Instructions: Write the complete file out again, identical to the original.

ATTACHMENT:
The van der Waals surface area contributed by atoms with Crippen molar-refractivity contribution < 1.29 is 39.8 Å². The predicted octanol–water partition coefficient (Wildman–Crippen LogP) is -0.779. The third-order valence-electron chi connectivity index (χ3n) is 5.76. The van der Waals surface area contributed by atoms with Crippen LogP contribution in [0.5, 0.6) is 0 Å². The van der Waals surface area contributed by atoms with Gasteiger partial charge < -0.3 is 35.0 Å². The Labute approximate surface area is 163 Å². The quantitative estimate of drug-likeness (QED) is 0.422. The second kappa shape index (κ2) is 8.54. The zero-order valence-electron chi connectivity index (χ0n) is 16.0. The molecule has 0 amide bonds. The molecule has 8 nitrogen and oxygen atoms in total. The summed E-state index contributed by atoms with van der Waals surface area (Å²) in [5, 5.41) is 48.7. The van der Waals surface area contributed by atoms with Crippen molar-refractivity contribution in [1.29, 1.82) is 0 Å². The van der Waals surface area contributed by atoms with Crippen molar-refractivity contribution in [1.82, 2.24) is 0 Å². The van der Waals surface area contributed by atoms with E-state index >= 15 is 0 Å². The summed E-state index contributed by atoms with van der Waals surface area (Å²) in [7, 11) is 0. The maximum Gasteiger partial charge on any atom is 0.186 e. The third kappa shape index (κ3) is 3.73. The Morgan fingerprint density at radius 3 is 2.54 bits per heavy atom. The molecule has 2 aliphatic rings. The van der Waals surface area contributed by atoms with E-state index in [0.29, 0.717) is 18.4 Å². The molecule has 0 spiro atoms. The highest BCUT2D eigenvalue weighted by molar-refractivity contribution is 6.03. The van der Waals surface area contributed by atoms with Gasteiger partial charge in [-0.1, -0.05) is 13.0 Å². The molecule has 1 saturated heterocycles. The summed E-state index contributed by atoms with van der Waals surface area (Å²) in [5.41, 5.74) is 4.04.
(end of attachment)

The van der Waals surface area contributed by atoms with Crippen molar-refractivity contribution < 1.29 is 39.8 Å². The predicted octanol–water partition coefficient (Wildman–Crippen LogP) is -0.779. The third-order valence-electron chi connectivity index (χ3n) is 5.76. The van der Waals surface area contributed by atoms with Crippen LogP contribution in [0.5, 0.6) is 0 Å². The van der Waals surface area contributed by atoms with Gasteiger partial charge < -0.3 is 35.0 Å². The Labute approximate surface area is 163 Å². The quantitative estimate of drug-likeness (QED) is 0.422. The second kappa shape index (κ2) is 8.54. The zero-order valence-electron chi connectivity index (χ0n) is 16.0. The molecule has 0 amide bonds. The molecule has 8 nitrogen and oxygen atoms in total. The summed E-state index contributed by atoms with van der Waals surface area (Å²) in [5, 5.41) is 48.7. The van der Waals surface area contributed by atoms with Crippen molar-refractivity contribution in [1.29, 1.82) is 0 Å². The van der Waals surface area contributed by atoms with Crippen molar-refractivity contribution in [1.82, 2.24) is 0 Å². The van der Waals surface area contributed by atoms with E-state index >= 15 is 0 Å². The summed E-state index contributed by atoms with van der Waals surface area (Å²) in [7, 11) is 0. The maximum Gasteiger partial charge on any atom is 0.186 e. The third kappa shape index (κ3) is 3.73. The Morgan fingerprint density at radius 3 is 2.54 bits per heavy atom. The molecule has 2 aliphatic rings. The van der Waals surface area contributed by atoms with E-state index in [0.29, 0.717) is 18.4 Å². The molecule has 0 spiro atoms. The highest BCUT2D eigenvalue weighted by molar-refractivity contribution is 6.03. The van der Waals surface area contributed by atoms with Gasteiger partial charge in [-0.1, -0.05) is 13.0 Å². The molecule has 1 saturated heterocycles. The summed E-state index contributed by atoms with van der Waals surface area (Å²) in [5.41, 5.74) is 4.04.